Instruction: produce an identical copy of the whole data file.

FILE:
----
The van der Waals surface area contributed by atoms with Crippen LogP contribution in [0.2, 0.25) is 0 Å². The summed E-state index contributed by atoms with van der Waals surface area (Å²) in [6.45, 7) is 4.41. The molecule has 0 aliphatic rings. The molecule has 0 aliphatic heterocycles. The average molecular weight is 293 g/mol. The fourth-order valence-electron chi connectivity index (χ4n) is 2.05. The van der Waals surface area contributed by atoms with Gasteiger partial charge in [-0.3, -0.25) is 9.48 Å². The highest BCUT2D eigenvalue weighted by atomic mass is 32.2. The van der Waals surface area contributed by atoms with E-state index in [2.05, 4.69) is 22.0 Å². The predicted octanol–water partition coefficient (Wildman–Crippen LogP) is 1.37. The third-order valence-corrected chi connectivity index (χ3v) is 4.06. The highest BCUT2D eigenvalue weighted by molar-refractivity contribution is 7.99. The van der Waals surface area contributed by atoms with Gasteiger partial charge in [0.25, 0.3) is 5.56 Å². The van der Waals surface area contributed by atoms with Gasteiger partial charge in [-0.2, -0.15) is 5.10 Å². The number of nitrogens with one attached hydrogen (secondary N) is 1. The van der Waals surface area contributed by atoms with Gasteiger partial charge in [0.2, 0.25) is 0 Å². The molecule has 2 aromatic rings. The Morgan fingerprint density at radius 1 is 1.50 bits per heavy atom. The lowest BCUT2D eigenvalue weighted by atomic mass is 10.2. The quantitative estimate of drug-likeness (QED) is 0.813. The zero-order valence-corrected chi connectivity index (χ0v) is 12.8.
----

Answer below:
The van der Waals surface area contributed by atoms with Crippen LogP contribution in [0.2, 0.25) is 0 Å². The summed E-state index contributed by atoms with van der Waals surface area (Å²) in [6.45, 7) is 4.41. The molecule has 0 aliphatic rings. The molecule has 0 aliphatic heterocycles. The average molecular weight is 293 g/mol. The fourth-order valence-electron chi connectivity index (χ4n) is 2.05. The van der Waals surface area contributed by atoms with Gasteiger partial charge in [-0.3, -0.25) is 9.48 Å². The highest BCUT2D eigenvalue weighted by atomic mass is 32.2. The van der Waals surface area contributed by atoms with E-state index in [2.05, 4.69) is 22.0 Å². The predicted octanol–water partition coefficient (Wildman–Crippen LogP) is 1.37. The third-order valence-corrected chi connectivity index (χ3v) is 4.06. The highest BCUT2D eigenvalue weighted by molar-refractivity contribution is 7.99. The van der Waals surface area contributed by atoms with Gasteiger partial charge in [0.25, 0.3) is 5.56 Å². The van der Waals surface area contributed by atoms with Gasteiger partial charge in [-0.2, -0.15) is 5.10 Å². The number of nitrogens with one attached hydrogen (secondary N) is 1. The van der Waals surface area contributed by atoms with Gasteiger partial charge in [0.2, 0.25) is 0 Å². The molecule has 2 aromatic rings. The Morgan fingerprint density at radius 1 is 1.50 bits per heavy atom. The lowest BCUT2D eigenvalue weighted by atomic mass is 10.2. The quantitative estimate of drug-likeness (QED) is 0.813. The zero-order valence-corrected chi connectivity index (χ0v) is 12.8.